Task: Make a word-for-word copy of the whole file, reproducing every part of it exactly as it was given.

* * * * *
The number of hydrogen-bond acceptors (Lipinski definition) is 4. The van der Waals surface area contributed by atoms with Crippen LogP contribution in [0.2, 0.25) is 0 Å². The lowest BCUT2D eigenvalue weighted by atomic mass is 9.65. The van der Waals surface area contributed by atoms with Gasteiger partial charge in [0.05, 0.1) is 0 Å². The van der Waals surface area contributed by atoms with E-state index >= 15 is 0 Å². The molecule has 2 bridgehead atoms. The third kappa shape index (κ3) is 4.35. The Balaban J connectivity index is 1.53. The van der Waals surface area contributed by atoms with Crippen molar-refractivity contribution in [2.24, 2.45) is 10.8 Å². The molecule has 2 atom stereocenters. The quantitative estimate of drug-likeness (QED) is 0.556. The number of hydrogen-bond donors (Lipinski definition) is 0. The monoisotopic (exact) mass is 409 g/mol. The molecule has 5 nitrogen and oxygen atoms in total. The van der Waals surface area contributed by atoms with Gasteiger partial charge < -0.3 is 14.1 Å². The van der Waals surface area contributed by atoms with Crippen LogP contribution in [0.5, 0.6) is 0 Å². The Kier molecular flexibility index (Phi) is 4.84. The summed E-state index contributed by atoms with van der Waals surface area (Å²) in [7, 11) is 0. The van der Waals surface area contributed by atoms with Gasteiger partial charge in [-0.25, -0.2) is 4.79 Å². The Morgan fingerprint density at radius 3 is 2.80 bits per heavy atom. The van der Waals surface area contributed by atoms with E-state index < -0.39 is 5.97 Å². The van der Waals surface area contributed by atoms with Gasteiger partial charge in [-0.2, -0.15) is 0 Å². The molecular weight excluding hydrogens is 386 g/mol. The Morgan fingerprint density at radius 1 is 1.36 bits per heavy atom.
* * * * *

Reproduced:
The number of hydrogen-bond acceptors (Lipinski definition) is 4. The van der Waals surface area contributed by atoms with Crippen LogP contribution in [0.2, 0.25) is 0 Å². The lowest BCUT2D eigenvalue weighted by atomic mass is 9.65. The van der Waals surface area contributed by atoms with Gasteiger partial charge in [0.05, 0.1) is 0 Å². The van der Waals surface area contributed by atoms with E-state index >= 15 is 0 Å². The molecule has 2 bridgehead atoms. The third kappa shape index (κ3) is 4.35. The Balaban J connectivity index is 1.53. The van der Waals surface area contributed by atoms with Crippen molar-refractivity contribution in [2.24, 2.45) is 10.8 Å². The molecule has 2 atom stereocenters. The quantitative estimate of drug-likeness (QED) is 0.556. The number of hydrogen-bond donors (Lipinski definition) is 0. The monoisotopic (exact) mass is 409 g/mol. The molecule has 5 nitrogen and oxygen atoms in total. The van der Waals surface area contributed by atoms with Gasteiger partial charge < -0.3 is 14.1 Å². The van der Waals surface area contributed by atoms with Crippen LogP contribution in [0.5, 0.6) is 0 Å². The Kier molecular flexibility index (Phi) is 4.84. The summed E-state index contributed by atoms with van der Waals surface area (Å²) in [7, 11) is 0. The van der Waals surface area contributed by atoms with Gasteiger partial charge in [-0.25, -0.2) is 4.79 Å². The Morgan fingerprint density at radius 3 is 2.80 bits per heavy atom. The van der Waals surface area contributed by atoms with E-state index < -0.39 is 5.97 Å². The van der Waals surface area contributed by atoms with Gasteiger partial charge in [-0.2, -0.15) is 0 Å². The molecular weight excluding hydrogens is 386 g/mol. The Morgan fingerprint density at radius 1 is 1.36 bits per heavy atom.